Analysis of Formalist Criticism Example Within Literary Works
Literary criticism can be understood as a formal way of how people usually debate about their interpretations of literary works through normal conversations between friends in a common room. These types of discussions are common because of how people are interested in the difference of each person’s perspectives about a single subject like a movie or a book. Because of the differences of each text, various types of literary criticisms have evolved to explain further the different sides of each story. Formalist criticism example can be found through the “Formalist Literary Criticism” which can also be called as “New Criticism”. It is concerned on the text as an object that can be analyzed independent of the author, world, or reader. It is focused in a work’s setting, characters, symbols, and point of view.
Literary criticism is more common to students and literary enthusiasts who publish their analysis of literary works. It is essentially an opinion, supported by evidence, relating to theme, style, setting, or historical or political context. It usually includes discussion of the work’s content and integrates your ideas with other insights gained from research.
Formalism is an early twentieth century mode of criticism by a group of linguists and critics who formed the Society for the Study of Poetical Language in 1915. The Society wanted to organize a ‘purer’ approach to examining the text and avoid borrowing from other disciplines such as philosophy, sociology, and psychology. Formalists believe that the art-object can be isolated from social, cultural, and historical influences and examined as an autonomous whole. Formalists or new critics believe that written works should work mostly on the intellect. They also believe in 'art for art's sake,' 'content = form,' and 'texts exist in and for themselves.' These principles lead to the development of reading strategies that isolate the overt structures of texts.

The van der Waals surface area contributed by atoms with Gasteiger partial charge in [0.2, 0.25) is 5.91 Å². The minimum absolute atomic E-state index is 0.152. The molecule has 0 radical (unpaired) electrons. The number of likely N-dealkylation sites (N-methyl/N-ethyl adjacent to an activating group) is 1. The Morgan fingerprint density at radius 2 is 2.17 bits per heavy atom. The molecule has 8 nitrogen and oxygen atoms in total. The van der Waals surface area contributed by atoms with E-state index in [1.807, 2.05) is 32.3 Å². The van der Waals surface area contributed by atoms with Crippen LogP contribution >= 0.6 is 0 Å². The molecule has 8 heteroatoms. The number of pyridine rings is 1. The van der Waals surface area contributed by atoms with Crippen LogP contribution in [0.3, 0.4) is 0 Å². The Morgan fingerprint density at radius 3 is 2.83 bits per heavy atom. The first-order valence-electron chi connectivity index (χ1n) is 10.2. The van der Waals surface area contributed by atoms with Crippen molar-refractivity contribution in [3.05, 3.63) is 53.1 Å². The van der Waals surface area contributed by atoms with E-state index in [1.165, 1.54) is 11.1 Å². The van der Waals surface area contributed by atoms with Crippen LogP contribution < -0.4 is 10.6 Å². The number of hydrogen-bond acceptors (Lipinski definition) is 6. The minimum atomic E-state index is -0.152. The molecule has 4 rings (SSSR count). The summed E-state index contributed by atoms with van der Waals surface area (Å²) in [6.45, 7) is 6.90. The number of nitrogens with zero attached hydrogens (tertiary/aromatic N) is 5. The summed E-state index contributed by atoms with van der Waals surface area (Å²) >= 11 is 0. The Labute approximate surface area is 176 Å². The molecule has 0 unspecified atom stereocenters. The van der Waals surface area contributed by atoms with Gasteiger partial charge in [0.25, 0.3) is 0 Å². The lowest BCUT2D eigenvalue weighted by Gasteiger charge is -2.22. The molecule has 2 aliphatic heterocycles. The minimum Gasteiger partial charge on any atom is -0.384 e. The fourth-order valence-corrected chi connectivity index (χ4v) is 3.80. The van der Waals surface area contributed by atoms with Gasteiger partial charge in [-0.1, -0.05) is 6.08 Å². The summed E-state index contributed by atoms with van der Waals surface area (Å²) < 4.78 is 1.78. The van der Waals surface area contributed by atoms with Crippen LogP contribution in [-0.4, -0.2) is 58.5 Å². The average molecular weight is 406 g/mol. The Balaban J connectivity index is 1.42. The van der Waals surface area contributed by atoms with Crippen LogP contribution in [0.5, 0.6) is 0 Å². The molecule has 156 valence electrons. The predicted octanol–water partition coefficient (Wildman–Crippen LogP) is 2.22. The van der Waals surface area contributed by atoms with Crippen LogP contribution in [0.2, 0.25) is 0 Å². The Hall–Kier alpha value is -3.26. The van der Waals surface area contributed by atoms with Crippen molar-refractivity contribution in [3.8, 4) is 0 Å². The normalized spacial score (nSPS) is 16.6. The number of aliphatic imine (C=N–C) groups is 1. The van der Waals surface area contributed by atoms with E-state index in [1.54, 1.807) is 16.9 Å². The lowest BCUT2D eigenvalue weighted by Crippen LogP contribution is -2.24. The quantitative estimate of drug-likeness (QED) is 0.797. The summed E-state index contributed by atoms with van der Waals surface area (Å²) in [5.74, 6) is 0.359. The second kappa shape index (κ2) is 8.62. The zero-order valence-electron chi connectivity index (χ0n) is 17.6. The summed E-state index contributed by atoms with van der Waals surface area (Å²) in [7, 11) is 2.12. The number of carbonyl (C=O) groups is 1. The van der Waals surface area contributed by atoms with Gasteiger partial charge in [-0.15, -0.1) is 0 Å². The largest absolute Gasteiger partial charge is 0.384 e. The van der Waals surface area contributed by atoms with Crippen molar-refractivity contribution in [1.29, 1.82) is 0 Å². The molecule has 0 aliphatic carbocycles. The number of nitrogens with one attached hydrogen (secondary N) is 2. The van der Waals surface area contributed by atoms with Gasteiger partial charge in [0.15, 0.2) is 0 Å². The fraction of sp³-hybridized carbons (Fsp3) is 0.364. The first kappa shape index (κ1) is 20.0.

One of the most famous literary criticism since the early 20th century was the feministic criticism. Charlotte Perkins Gilman’s works were used mostly for this type of literary criticism being popular as a feminist writer around the same timeline. For this reason, the researchers decided to use Gilman’s work and analyze it using the formalist criticism. Charlotte Perkins Gilman was an American feminist, lecturer, writer, and publisher who was praised for her feminist works that pushed for equal treatment of women and for breaking out of stereotypical roles. She was one of the leading activists in the late 19th and early 20th century American women’s movement. Her works detailing how women’s lives were impacted by social and economic bias are still relevant until this day.
Unlike several other literary theory and analysis that have emerged within the last century, formalism has remained one of the most frequently used forms of literary criticism and analysis—partly because unlike feminist, postmodern, and other forms, it is less prone to changes in ideology.
Nicole Smith identified formalism as a controversial form of criticism, especially since critics often considered the author and his or her historical and social positioning when offering insights on works. The formalists argued that it was possible to devise a methodology that could be applied to any text.
Prior to formalism, literature had often been viewed as a product which was always attached to its creator. Also according to Smith, the formalists did not wish to apply any other theoretical constructs—sociological, historical, and psychoanalytic—to the reading of a text; rather, the text should, in their view, stand alone and be able to be understood on its own terms.
The formalist criticism example story was found in a blog post where authors analyzed Kate Chopin’s “The Story of an Hour” using the formalist criticism. It showed the forms of symbolism, imagery, and theme portraying the mixed emotions of a wife who just lost her husband. Many people may overlook some of the subtle things described in this short story as just being a common occurrence, but it is much deeper than that. Using the formalist criticism, critics can go more in depth with the story which helps bring out all of the great, hidden qualities the story possesses. Irving Howe states that once formalist literary theories are found within, entire aspects of the story change for the reader.